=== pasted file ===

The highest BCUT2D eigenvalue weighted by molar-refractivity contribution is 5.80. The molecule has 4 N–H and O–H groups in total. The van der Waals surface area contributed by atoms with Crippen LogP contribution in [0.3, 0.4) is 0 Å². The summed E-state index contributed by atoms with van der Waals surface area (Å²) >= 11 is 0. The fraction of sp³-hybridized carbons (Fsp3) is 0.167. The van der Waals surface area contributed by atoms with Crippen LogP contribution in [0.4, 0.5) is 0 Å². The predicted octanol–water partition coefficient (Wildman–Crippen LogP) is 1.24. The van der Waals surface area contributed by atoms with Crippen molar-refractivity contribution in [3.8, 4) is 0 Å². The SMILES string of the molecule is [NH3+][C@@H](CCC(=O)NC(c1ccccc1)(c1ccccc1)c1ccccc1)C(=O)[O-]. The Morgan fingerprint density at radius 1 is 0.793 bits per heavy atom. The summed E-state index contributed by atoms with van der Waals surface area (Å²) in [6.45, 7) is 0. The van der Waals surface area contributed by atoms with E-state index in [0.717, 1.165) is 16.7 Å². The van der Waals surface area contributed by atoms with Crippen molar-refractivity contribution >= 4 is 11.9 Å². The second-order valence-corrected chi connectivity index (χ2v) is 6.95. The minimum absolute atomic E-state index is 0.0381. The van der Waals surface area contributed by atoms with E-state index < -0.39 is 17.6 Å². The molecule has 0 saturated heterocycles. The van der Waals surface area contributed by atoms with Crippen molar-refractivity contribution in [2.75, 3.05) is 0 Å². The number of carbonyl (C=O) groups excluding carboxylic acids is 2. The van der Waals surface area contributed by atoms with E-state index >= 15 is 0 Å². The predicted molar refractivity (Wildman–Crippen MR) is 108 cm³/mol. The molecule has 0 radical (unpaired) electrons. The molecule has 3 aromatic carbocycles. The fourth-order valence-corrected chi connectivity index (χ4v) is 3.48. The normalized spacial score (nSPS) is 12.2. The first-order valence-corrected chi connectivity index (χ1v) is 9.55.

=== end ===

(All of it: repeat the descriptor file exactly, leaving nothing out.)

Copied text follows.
The highest BCUT2D eigenvalue weighted by molar-refractivity contribution is 5.80. The molecule has 4 N–H and O–H groups in total. The van der Waals surface area contributed by atoms with Crippen LogP contribution in [0.3, 0.4) is 0 Å². The summed E-state index contributed by atoms with van der Waals surface area (Å²) >= 11 is 0. The fraction of sp³-hybridized carbons (Fsp3) is 0.167. The van der Waals surface area contributed by atoms with Crippen LogP contribution in [0.4, 0.5) is 0 Å². The predicted octanol–water partition coefficient (Wildman–Crippen LogP) is 1.24. The van der Waals surface area contributed by atoms with Crippen molar-refractivity contribution in [3.8, 4) is 0 Å². The SMILES string of the molecule is [NH3+][C@@H](CCC(=O)NC(c1ccccc1)(c1ccccc1)c1ccccc1)C(=O)[O-]. The Morgan fingerprint density at radius 1 is 0.793 bits per heavy atom. The summed E-state index contributed by atoms with van der Waals surface area (Å²) in [6.45, 7) is 0. The van der Waals surface area contributed by atoms with E-state index in [0.717, 1.165) is 16.7 Å². The van der Waals surface area contributed by atoms with Crippen molar-refractivity contribution >= 4 is 11.9 Å². The second-order valence-corrected chi connectivity index (χ2v) is 6.95. The minimum absolute atomic E-state index is 0.0381. The van der Waals surface area contributed by atoms with E-state index < -0.39 is 17.6 Å². The molecule has 0 saturated heterocycles. The van der Waals surface area contributed by atoms with Crippen molar-refractivity contribution in [2.75, 3.05) is 0 Å². The number of carbonyl (C=O) groups excluding carboxylic acids is 2. The van der Waals surface area contributed by atoms with E-state index >= 15 is 0 Å². The predicted molar refractivity (Wildman–Crippen MR) is 108 cm³/mol. The molecule has 0 radical (unpaired) electrons. The molecule has 3 aromatic carbocycles. The fourth-order valence-corrected chi connectivity index (χ4v) is 3.48. The normalized spacial score (nSPS) is 12.2. The first-order valence-corrected chi connectivity index (χ1v) is 9.55.